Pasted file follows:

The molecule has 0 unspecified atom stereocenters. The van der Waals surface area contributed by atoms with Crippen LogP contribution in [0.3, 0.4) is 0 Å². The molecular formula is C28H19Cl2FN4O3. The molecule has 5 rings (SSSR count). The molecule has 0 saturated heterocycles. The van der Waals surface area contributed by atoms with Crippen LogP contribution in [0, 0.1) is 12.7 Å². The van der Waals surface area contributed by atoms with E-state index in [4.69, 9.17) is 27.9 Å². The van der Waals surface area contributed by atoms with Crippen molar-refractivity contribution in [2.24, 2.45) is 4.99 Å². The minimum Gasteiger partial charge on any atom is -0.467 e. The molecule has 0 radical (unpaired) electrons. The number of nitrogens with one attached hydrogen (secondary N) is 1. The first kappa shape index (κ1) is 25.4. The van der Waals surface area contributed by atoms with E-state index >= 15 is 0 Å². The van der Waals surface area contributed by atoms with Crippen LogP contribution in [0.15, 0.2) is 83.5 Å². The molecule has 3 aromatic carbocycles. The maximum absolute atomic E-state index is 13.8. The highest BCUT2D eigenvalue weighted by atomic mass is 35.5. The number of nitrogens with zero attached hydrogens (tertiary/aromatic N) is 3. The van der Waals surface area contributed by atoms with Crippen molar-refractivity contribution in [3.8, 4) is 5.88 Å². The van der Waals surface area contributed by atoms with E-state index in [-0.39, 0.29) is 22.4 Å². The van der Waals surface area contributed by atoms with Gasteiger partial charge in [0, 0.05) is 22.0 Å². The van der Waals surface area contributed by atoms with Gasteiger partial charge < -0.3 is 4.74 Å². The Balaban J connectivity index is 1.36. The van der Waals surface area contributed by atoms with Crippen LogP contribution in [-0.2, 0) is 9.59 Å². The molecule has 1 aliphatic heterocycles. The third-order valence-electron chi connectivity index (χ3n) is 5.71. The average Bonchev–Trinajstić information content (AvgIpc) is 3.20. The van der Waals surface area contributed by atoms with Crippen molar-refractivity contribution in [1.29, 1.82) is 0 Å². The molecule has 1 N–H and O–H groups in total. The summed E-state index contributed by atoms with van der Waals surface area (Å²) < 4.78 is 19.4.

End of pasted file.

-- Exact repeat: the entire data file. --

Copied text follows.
The molecule has 0 unspecified atom stereocenters. The van der Waals surface area contributed by atoms with Crippen LogP contribution in [0.3, 0.4) is 0 Å². The molecular formula is C28H19Cl2FN4O3. The molecule has 5 rings (SSSR count). The molecule has 0 saturated heterocycles. The van der Waals surface area contributed by atoms with Crippen LogP contribution in [0, 0.1) is 12.7 Å². The van der Waals surface area contributed by atoms with E-state index in [4.69, 9.17) is 27.9 Å². The van der Waals surface area contributed by atoms with Crippen molar-refractivity contribution in [2.24, 2.45) is 4.99 Å². The minimum Gasteiger partial charge on any atom is -0.467 e. The molecule has 0 radical (unpaired) electrons. The number of nitrogens with one attached hydrogen (secondary N) is 1. The first kappa shape index (κ1) is 25.4. The van der Waals surface area contributed by atoms with E-state index >= 15 is 0 Å². The van der Waals surface area contributed by atoms with Crippen LogP contribution in [0.15, 0.2) is 83.5 Å². The molecule has 3 aromatic carbocycles. The maximum absolute atomic E-state index is 13.8. The highest BCUT2D eigenvalue weighted by atomic mass is 35.5. The number of nitrogens with zero attached hydrogens (tertiary/aromatic N) is 3. The van der Waals surface area contributed by atoms with Crippen molar-refractivity contribution in [3.8, 4) is 5.88 Å². The van der Waals surface area contributed by atoms with E-state index in [-0.39, 0.29) is 22.4 Å². The van der Waals surface area contributed by atoms with Gasteiger partial charge in [0, 0.05) is 22.0 Å². The van der Waals surface area contributed by atoms with Gasteiger partial charge < -0.3 is 4.74 Å². The Balaban J connectivity index is 1.36. The van der Waals surface area contributed by atoms with Crippen LogP contribution in [-0.2, 0) is 9.59 Å². The molecule has 1 aliphatic heterocycles. The third-order valence-electron chi connectivity index (χ3n) is 5.71. The average Bonchev–Trinajstić information content (AvgIpc) is 3.20. The van der Waals surface area contributed by atoms with Crippen molar-refractivity contribution in [1.29, 1.82) is 0 Å². The molecule has 1 N–H and O–H groups in total. The summed E-state index contributed by atoms with van der Waals surface area (Å²) < 4.78 is 19.4.